Governor, Cabinet caught offguard by UNF bond downgrade
AG Gancarski interviews former Jacksonville Mayor John Delaney. (File photo)

John Delaney

University of North Florida President John Delaney is calling the school’s recent bond downgrade “a blip.”

Delaney, a former Jacksonville mayor, spoke at Tuesday’s Florida Cabinet meeting about the slide.

“I’d prefer to not even be here,” he said, half-jokingly.

But Agriculture Commissioner Adam Putnam soon questioned the “the lack of notice of the downgrade,” saying “now we’ve got this black mark.”

Ben Watkins, the state’s Director of Bond Finance, told the panel that the school’s bond rating slipped two months ago. Moreover, the school didn’t promptly notify state officials of what had happened.

A bond is essentially money borrowed from investors. So in one sense, bond ratings are to organizations what credit ratings are to individuals.

Even a slight downgrade can make it harder for an organization to borrow more money – and can make money cost more to borrow. In this case, Delaney said it wouldn’t.

He explained to reporters that S&P Global Ratings, a bond rating agency, was reviewing bonds issued not by the school, but by its direct support organization, or DSO.

DSOs, which can include “booster” clubs, are separate nonprofit organizations allowed under state law.

They can “enter into agreements to finance, design and construct, lease, lease-purchase, purchase, or operate facilities necessary and desirable to serve the needs and purposes of the university,” according to state statute.

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Delaney said the agency then reviewed another UNF bond issued through the state “without any prior notice.” It was to build a new fitness center six years ago.

That bond was reduced from an A+ to an A, Delaney said, translating that as a message to investors that “maybe there’s a slightly bigger risk than before.”

Such a downgrade is supposed to be quickly reported to the state’s Division of Bond Finance. It wasn’t.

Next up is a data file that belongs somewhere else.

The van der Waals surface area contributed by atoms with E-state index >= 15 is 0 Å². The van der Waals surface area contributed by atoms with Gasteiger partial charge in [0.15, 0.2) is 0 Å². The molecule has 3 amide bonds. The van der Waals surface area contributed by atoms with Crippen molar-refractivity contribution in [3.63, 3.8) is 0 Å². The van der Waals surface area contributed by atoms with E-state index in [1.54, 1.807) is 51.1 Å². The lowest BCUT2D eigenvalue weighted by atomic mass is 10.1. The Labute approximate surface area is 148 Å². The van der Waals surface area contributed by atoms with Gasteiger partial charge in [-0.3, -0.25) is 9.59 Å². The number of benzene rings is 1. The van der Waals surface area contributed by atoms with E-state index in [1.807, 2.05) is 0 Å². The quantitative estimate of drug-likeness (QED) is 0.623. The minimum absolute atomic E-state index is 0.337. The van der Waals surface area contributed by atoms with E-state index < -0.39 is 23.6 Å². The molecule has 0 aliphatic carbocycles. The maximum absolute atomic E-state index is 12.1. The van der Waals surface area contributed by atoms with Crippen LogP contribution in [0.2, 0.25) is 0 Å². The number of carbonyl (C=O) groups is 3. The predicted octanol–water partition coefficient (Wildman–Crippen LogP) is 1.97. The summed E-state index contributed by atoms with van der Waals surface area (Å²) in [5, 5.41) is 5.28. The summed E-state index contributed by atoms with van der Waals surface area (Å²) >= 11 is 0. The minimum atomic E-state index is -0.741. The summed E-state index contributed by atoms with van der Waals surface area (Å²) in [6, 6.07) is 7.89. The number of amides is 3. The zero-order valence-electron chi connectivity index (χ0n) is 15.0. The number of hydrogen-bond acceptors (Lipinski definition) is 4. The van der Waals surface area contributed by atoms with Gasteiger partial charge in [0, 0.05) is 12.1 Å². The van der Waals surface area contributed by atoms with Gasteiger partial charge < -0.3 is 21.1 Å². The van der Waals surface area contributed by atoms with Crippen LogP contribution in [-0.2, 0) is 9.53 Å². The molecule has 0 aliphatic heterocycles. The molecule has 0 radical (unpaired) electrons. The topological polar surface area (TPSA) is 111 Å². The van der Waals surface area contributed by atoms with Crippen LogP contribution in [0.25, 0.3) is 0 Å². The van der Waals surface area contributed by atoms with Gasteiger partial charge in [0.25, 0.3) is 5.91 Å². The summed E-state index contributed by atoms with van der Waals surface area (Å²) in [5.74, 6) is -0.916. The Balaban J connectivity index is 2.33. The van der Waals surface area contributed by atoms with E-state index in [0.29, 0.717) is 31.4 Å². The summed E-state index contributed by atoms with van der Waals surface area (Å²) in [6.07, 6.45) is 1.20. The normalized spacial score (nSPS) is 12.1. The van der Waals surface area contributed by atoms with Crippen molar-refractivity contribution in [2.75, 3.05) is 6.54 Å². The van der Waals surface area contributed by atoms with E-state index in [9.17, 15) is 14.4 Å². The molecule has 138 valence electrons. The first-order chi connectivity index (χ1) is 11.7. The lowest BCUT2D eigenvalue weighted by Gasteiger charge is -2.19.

“The rating agencies are supposed to alert them,” Delaney said. “The universities are not required to, but as a courtesy, we should have.”

UNF did eventually notify the state, but the email was misdirected and state bond finance officials didn’t find out for nearly two weeks.

To make the delay worse, the misdirected email was sent to a state employee who was on vacation, according to Delaney.

“We should have followed up, he said. “That’s not a great excuse.”

Watkins told Gov. Rick Scott and the Cabinet – Putnam, Attorney General Pam Bondi and Chief Financial Officer Jeff Atwater – that a new policy will require universities to tell the state as soon as they’re aware that they’re even being reviewed by a bond rating agency.

Marshall Criser III, chancellor of the State University System of Florida, said there’s “been a great deal of scrutiny to make sure debt being issued is of high quality and that we are thinking about the university and the state as a whole.”

“The system is sound,” he added.

Ultimately, the downgrade isn’t such a big deal, in Delaney’s view: “It’s not going to have an impact on other bonds issued … It’s pretty much a blip. It’s a technical thing.”

Jim Rosica

Jim Rosica is the Tallahassee-based Senior Editor for Florida Politics. He previously was the Tampa Tribune’s statehouse reporter. Before that, he covered three legislative sessions in Florida for The Associated Press. Jim graduated from law school in 2009 after spending nearly a decade covering courts for the Tallahassee Democrat, including reporting on the 2000 presidential recount. He can be reached at [email protected]



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